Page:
One lucky individual may have had a life-changing experience this weekend if they won the $1 billion Mega Millions grand prize.
While it’s fun to dream, the odds are so slim that it’s probably more likely that someone will trip over a baseball glove in their garage and die from banging their head on the lawnmower (that’s maybe just my garage). While winning the lottery isn’t in the cards for most people, what can be learned from those rare moments when a wad of cash – albeit much smaller – falls into one’s lap?
First, keep the news close to your vest. Last year, Missouri passed House Bill 402, which allowed resident lottery winners to choose to remain anonymous. Given the national media coverage of such a large payout, staying out of the limelight is an advantage when trying to maintain some normalcy in life. Anyone receiving a substantial sum of money should try to maintain a similar level of anonymity. Whether it’s selling a business, inheriting a pile of cash from Uncle Penny-pincher, or settling a big lawsuit, avoiding the unnecessary dissemination of this information is sure to pay off.
Second, take deep breaths and make decisions slowly and deliberately. In the case of the lottery, winners have 180 days from the date of the draw to claim the prize. In all other situations, there is usually no schedule at all. Buying or building a dream home, perhaps in an exotic location, or buying a fancy car can be a desire, but it doesn’t have to be done quickly. In fact, any major purchase should be delayed for at least three to six months when cooler heads are likely to prevail.
Additionally, the long-term implications of any decision must be carefully considered. Will a new Lamborghini look too ostentatious at your current address? Does moving to a new ZIP code give you a bigger house, but now you don’t see any friends from the old neighborhood? Does moving to a tropical paradise ultimately alienate you from your family or from a religious community that is important to you?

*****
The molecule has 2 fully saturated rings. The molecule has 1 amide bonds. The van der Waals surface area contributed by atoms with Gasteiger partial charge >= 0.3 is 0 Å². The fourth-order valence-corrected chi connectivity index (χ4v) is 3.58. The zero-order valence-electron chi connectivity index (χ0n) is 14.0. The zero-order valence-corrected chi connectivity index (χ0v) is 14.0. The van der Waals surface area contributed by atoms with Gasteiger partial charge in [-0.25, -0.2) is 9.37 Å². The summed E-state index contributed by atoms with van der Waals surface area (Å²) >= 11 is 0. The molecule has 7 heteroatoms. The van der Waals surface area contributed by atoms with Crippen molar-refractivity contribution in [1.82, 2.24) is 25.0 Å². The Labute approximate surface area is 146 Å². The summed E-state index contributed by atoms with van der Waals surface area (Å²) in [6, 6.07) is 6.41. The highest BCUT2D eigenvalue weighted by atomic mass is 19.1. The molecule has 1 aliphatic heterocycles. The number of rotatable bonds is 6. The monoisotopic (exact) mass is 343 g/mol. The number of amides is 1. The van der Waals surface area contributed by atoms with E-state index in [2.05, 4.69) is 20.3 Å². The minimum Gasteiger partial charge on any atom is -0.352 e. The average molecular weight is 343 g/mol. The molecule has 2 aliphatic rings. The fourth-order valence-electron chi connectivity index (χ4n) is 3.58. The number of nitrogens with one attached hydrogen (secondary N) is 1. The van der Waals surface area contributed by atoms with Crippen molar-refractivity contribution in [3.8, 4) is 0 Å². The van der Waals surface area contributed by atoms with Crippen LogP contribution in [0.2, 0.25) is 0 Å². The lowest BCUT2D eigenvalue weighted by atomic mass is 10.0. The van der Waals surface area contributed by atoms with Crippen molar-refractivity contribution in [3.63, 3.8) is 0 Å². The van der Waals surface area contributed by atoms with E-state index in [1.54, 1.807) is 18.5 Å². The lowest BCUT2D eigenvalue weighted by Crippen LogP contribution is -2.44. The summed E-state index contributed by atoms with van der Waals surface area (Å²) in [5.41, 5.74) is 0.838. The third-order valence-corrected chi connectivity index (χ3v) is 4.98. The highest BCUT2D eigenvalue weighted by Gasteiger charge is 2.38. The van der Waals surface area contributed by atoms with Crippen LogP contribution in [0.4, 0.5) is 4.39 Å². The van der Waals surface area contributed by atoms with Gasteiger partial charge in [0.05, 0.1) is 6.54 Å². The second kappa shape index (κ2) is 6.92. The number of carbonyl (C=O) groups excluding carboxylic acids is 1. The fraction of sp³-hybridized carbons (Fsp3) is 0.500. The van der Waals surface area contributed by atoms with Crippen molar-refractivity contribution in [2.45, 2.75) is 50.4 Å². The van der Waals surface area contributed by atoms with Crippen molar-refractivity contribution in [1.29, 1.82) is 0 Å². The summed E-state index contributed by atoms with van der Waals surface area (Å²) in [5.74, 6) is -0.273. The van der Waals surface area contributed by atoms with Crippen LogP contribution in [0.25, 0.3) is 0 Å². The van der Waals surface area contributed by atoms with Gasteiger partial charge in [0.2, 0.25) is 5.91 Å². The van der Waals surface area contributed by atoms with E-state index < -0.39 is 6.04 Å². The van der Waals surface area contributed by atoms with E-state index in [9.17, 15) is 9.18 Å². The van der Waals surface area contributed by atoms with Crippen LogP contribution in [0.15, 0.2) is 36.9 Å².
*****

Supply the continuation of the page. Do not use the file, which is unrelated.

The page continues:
A lot of people would quit jobs they don’t like if the lottery or some other bonanza came their way. Yet, just as retirees need to think about how they will spend their time if they are not working, the newly rich should answer the same question. If it’s not turning a key or driving a truck or going to the office every day, what will occupy their time? The old adage, “An idle mind is the devil’s workshop,” comes to mind. Maybe volunteering at a local nonprofit or working part-time that they find enjoyable is an option. Either way, slowing down and thinking about decisions is of the utmost importance.
Finally, call a professional. In fact, work together. A lawyer with experience helping people with new wealth would be invaluable. A trusted accountant would be equally important. And rest assured that as a financial planner, one of this advisor’s first priorities would be to hire a paid-only trusted financial planner. Just like a lawyer representing himself in court has a fool for a client, some decisions are just too important to go it alone. The benefit of working with a financial professional who is unbiased, knowledgeable, and able to point out risks or pitfalls that may have been glossed over because of rose-tinted glasses would be money well spent.
Although lottery fortune is unlikely to change the life of anyone reading this column, there are many other situations where unexpected fortune can occur. However, lightning rarely strikes twice. Whether it’s $1 billion or $100,000, make decisions with the care and diligence they deserve. Oh, and if I happen to be the big winner, you’ll find out when you read my next column in the Lifestyle section under “Great Travel Adventures!”
Tim Sullivan is the owner of Clarity Financial LLC, a fee-based consulting firm in Colombia, a CFP practitioner and member of the National Association of Personal Financial Advisors, and has earned Enrolled Agent designation from the IRS.